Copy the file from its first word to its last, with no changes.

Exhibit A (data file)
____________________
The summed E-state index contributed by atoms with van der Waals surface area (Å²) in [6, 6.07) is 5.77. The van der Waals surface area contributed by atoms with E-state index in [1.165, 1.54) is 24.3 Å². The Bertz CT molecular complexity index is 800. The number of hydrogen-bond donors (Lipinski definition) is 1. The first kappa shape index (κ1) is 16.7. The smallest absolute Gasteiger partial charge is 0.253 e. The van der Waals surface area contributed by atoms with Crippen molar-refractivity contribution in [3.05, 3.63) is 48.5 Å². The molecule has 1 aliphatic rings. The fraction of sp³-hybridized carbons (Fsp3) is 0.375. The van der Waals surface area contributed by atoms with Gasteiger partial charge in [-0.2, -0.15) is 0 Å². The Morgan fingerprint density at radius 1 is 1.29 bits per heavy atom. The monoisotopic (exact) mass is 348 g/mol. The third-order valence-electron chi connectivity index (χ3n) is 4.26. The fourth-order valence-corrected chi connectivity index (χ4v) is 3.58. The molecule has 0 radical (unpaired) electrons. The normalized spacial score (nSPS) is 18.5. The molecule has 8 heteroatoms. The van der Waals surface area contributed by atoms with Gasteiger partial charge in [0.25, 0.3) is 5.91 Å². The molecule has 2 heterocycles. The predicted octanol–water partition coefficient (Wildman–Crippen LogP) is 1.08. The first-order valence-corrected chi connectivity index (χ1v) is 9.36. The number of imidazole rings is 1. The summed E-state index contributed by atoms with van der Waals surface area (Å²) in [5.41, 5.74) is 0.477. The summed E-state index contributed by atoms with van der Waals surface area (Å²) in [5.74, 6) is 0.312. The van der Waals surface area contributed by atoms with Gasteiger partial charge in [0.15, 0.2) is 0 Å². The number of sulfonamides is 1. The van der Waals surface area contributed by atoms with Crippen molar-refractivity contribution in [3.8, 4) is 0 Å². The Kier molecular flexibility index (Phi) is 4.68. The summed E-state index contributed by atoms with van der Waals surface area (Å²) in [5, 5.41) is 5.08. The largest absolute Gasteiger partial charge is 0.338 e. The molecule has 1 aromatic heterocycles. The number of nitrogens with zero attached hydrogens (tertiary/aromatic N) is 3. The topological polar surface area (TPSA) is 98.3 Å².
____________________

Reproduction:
The summed E-state index contributed by atoms with van der Waals surface area (Å²) in [6, 6.07) is 5.77. The van der Waals surface area contributed by atoms with E-state index in [1.165, 1.54) is 24.3 Å². The Bertz CT molecular complexity index is 800. The number of hydrogen-bond donors (Lipinski definition) is 1. The first kappa shape index (κ1) is 16.7. The smallest absolute Gasteiger partial charge is 0.253 e. The van der Waals surface area contributed by atoms with Crippen molar-refractivity contribution in [3.05, 3.63) is 48.5 Å². The molecule has 1 aliphatic rings. The fraction of sp³-hybridized carbons (Fsp3) is 0.375. The van der Waals surface area contributed by atoms with Gasteiger partial charge in [-0.2, -0.15) is 0 Å². The Morgan fingerprint density at radius 1 is 1.29 bits per heavy atom. The monoisotopic (exact) mass is 348 g/mol. The third-order valence-electron chi connectivity index (χ3n) is 4.26. The fourth-order valence-corrected chi connectivity index (χ4v) is 3.58. The molecule has 0 radical (unpaired) electrons. The normalized spacial score (nSPS) is 18.5. The molecule has 8 heteroatoms. The van der Waals surface area contributed by atoms with Gasteiger partial charge in [0.25, 0.3) is 5.91 Å². The molecule has 2 heterocycles. The predicted octanol–water partition coefficient (Wildman–Crippen LogP) is 1.08. The first-order valence-corrected chi connectivity index (χ1v) is 9.36. The number of imidazole rings is 1. The summed E-state index contributed by atoms with van der Waals surface area (Å²) in [5.41, 5.74) is 0.477. The summed E-state index contributed by atoms with van der Waals surface area (Å²) in [5.74, 6) is 0.312. The van der Waals surface area contributed by atoms with Gasteiger partial charge in [0.15, 0.2) is 0 Å². The number of sulfonamides is 1. The van der Waals surface area contributed by atoms with Crippen molar-refractivity contribution in [3.8, 4) is 0 Å². The Kier molecular flexibility index (Phi) is 4.68. The summed E-state index contributed by atoms with van der Waals surface area (Å²) in [5, 5.41) is 5.08. The largest absolute Gasteiger partial charge is 0.338 e. The molecule has 1 aromatic heterocycles. The number of nitrogens with zero attached hydrogens (tertiary/aromatic N) is 3. The topological polar surface area (TPSA) is 98.3 Å².